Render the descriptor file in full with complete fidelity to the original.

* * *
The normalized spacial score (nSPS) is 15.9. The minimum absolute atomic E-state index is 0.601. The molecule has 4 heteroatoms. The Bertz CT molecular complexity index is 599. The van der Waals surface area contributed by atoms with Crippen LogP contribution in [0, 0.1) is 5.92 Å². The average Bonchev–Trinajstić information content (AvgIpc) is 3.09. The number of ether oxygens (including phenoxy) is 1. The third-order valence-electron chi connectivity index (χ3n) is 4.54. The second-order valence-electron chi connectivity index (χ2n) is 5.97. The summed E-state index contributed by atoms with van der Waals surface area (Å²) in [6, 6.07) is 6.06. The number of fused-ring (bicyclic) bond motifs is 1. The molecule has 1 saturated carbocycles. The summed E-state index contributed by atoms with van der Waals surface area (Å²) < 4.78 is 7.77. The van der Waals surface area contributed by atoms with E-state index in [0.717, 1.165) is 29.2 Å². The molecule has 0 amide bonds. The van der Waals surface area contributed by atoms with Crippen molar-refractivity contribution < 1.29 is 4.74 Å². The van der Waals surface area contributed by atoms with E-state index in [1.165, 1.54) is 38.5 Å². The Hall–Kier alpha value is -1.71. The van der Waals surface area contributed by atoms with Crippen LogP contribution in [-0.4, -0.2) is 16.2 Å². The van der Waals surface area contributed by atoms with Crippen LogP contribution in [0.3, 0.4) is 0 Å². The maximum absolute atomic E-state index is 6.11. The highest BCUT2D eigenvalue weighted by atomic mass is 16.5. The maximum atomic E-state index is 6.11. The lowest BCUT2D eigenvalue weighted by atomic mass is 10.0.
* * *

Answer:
The normalized spacial score (nSPS) is 15.9. The minimum absolute atomic E-state index is 0.601. The molecule has 4 heteroatoms. The Bertz CT molecular complexity index is 599. The van der Waals surface area contributed by atoms with Crippen LogP contribution in [0, 0.1) is 5.92 Å². The average Bonchev–Trinajstić information content (AvgIpc) is 3.09. The number of ether oxygens (including phenoxy) is 1. The third-order valence-electron chi connectivity index (χ3n) is 4.54. The second-order valence-electron chi connectivity index (χ2n) is 5.97. The summed E-state index contributed by atoms with van der Waals surface area (Å²) in [6, 6.07) is 6.06. The number of fused-ring (bicyclic) bond motifs is 1. The molecule has 1 saturated carbocycles. The summed E-state index contributed by atoms with van der Waals surface area (Å²) < 4.78 is 7.77. The van der Waals surface area contributed by atoms with E-state index in [0.717, 1.165) is 29.2 Å². The molecule has 0 amide bonds. The van der Waals surface area contributed by atoms with Crippen molar-refractivity contribution < 1.29 is 4.74 Å². The van der Waals surface area contributed by atoms with E-state index in [1.165, 1.54) is 38.5 Å². The Hall–Kier alpha value is -1.71. The van der Waals surface area contributed by atoms with Crippen LogP contribution in [-0.4, -0.2) is 16.2 Å². The van der Waals surface area contributed by atoms with Crippen LogP contribution in [0.3, 0.4) is 0 Å². The maximum absolute atomic E-state index is 6.11. The highest BCUT2D eigenvalue weighted by atomic mass is 16.5. The maximum atomic E-state index is 6.11. The lowest BCUT2D eigenvalue weighted by atomic mass is 10.0.